In this paper we present the UDS-DFKI system submitted to the Similar Language Translation shared task at WMT 2019. The first edition of this shared task featured data from three pairs of similar languages : Czech and Polish, Hindi and Nepali, and Portuguese and Spanish. Participants could choose to participate in any of these three tracks and submit system outputs in any translation direction. We report the results obtained by our system in translating from Czech to Polish and comment on the impact of out-of-domain test data in the performance of our system. UDS-DFKI achieved competitive performance ranking second among ten teams in Czech to Polish translation.

2018

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A Report on the Complex Word Identification Shared Task 2018
Seid Muhie Yimam | Chris Biemann | Shervin Malmasi | Gustavo Paetzold | Lucia Specia | Sanja Štajner | Anaïs Tack | Marcos Zampieri
Proceedings of the Thirteenth Workshop on Innovative Use of NLP for Building Educational Applications

We report the findings of the second Complex Word Identification (CWI) shared task organized as part of the BEA workshop co-located with NAACL-HLT’2018. The second CWI shared task featured multilingual and multi-genre datasets divided into four tracks : English monolingual, German monolingual, Spanish monolingual, and a multilingual track with a French test set, and two tasks : binary classification and probabilistic classification. A total of 12 teams submitted their results in different task / track combinations and 11 of them wrote system description papers that are referred to in this report and appear in the BEA workshop proceedings.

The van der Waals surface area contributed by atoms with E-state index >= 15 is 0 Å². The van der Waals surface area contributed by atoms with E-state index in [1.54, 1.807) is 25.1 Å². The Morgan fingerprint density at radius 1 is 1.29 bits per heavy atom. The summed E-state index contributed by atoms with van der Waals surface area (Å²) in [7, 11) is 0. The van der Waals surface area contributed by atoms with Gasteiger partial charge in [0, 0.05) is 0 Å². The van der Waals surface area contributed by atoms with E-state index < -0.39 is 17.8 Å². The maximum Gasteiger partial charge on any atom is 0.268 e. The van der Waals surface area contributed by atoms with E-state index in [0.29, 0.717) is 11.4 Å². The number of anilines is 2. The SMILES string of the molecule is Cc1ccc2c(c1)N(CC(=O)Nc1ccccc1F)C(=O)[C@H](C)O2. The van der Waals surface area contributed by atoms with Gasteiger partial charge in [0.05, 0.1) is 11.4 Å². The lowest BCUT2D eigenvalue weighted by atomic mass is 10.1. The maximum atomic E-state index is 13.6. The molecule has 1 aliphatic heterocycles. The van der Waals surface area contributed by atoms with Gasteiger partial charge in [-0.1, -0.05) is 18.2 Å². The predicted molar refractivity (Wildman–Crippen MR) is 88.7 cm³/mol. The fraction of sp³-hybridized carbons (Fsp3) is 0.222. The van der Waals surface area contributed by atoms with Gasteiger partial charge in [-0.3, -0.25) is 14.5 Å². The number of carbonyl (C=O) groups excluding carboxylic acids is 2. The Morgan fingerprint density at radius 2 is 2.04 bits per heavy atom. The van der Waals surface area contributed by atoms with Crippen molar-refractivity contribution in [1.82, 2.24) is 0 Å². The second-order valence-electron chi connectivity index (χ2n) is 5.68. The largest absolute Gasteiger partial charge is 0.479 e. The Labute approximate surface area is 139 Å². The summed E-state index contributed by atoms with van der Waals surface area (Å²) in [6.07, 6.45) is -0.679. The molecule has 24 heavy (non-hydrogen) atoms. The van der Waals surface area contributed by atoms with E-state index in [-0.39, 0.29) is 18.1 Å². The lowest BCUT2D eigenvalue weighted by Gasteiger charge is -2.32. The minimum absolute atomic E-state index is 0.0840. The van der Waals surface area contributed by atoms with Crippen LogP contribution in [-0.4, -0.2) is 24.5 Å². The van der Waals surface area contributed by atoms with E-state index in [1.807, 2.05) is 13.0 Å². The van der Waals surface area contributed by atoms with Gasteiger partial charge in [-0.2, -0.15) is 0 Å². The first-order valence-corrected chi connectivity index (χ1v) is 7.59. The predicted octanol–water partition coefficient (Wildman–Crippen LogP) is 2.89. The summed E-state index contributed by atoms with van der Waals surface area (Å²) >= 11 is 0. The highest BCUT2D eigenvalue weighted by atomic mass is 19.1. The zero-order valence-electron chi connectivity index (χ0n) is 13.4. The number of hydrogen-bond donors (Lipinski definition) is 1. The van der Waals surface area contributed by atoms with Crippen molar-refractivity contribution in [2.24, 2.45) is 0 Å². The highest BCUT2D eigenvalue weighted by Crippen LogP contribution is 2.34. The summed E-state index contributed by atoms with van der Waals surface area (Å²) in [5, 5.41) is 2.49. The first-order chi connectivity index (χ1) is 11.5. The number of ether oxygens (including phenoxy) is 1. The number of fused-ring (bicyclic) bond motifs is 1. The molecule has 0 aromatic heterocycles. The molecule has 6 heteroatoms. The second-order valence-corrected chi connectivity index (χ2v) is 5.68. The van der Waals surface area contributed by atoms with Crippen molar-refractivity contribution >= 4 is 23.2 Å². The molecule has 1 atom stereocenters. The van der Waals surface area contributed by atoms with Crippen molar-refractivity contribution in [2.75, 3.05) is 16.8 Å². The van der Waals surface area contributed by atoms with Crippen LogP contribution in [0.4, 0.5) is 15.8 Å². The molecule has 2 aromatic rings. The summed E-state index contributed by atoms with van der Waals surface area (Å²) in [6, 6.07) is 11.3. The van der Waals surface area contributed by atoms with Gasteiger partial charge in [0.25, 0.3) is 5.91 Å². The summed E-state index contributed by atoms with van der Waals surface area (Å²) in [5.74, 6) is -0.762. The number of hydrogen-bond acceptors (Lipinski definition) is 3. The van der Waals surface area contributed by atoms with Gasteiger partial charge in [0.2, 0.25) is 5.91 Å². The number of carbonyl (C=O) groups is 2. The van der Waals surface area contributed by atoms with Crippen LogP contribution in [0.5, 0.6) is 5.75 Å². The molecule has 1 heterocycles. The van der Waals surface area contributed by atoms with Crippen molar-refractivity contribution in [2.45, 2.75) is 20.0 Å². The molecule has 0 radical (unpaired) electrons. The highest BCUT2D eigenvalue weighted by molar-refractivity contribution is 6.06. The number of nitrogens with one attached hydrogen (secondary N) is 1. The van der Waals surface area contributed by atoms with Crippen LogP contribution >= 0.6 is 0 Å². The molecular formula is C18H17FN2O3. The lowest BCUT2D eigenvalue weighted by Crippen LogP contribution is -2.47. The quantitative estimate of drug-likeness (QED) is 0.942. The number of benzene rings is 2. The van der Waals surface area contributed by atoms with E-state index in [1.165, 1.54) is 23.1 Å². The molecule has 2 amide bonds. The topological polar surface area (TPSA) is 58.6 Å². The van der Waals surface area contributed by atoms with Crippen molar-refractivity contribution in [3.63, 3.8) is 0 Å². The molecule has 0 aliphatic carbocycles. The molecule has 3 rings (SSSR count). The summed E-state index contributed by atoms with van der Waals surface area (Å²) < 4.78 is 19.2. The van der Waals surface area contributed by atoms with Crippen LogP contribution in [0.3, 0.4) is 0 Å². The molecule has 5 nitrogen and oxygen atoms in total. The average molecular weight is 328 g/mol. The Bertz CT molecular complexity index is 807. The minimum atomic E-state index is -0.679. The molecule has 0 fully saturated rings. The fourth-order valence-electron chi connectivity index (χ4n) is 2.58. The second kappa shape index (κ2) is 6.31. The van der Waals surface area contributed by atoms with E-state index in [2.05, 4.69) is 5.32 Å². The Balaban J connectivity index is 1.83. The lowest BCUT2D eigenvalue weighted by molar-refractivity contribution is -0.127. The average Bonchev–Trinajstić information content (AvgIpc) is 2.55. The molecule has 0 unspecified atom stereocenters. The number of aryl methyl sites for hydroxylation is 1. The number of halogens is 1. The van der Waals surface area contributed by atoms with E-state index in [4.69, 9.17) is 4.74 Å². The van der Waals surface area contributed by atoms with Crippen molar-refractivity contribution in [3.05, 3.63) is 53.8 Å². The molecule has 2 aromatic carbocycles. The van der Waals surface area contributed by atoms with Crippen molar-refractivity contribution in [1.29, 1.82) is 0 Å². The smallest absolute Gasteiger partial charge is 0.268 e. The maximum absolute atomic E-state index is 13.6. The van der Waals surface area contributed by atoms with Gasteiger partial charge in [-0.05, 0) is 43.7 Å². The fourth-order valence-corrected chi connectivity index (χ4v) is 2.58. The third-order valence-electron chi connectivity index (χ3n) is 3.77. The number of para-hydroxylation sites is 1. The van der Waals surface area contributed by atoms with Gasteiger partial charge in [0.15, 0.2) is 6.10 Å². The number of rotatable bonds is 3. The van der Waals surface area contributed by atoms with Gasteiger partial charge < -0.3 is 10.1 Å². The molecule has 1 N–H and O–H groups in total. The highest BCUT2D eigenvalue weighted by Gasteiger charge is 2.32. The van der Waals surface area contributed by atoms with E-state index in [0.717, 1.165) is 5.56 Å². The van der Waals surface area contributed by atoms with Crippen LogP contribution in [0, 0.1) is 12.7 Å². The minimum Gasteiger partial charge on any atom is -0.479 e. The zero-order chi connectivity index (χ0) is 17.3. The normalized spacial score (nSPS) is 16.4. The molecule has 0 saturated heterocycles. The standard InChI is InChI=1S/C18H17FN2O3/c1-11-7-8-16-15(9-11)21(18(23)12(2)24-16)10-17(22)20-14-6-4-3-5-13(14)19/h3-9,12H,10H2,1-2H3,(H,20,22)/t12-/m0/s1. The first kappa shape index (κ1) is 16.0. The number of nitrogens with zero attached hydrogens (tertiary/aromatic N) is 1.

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A Portuguese Native Language Identification DatasetPortuguese Native Language Identification Dataset
Iria del Río Gayo | Marcos Zampieri | Shervin Malmasi
Proceedings of the Thirteenth Workshop on Innovative Use of NLP for Building Educational Applications

In this paper we present NLI-PT, the first Portuguese dataset compiled for Native Language Identification (NLI), the task of identifying an author’s first language based on their second language writing. The dataset includes 1,868 student essays written by learners of European Portuguese, native speakers of the following L1s : Chinese, English, Spanish, German, Russian, French, Japanese, Italian, Dutch, Tetum, Arabic, Polish, Korean, Romanian, and Swedish. NLI-PT includes the original student text and four different types of annotation : POS, fine-grained POS, constituency parses, and dependency parses. NLI-PT can be used not only in NLI but also in research on several topics in the field of Second Language Acquisition and educational NLP. We discuss possible applications of this dataset and present the results obtained for the first lexical baseline system for Portuguese NLI.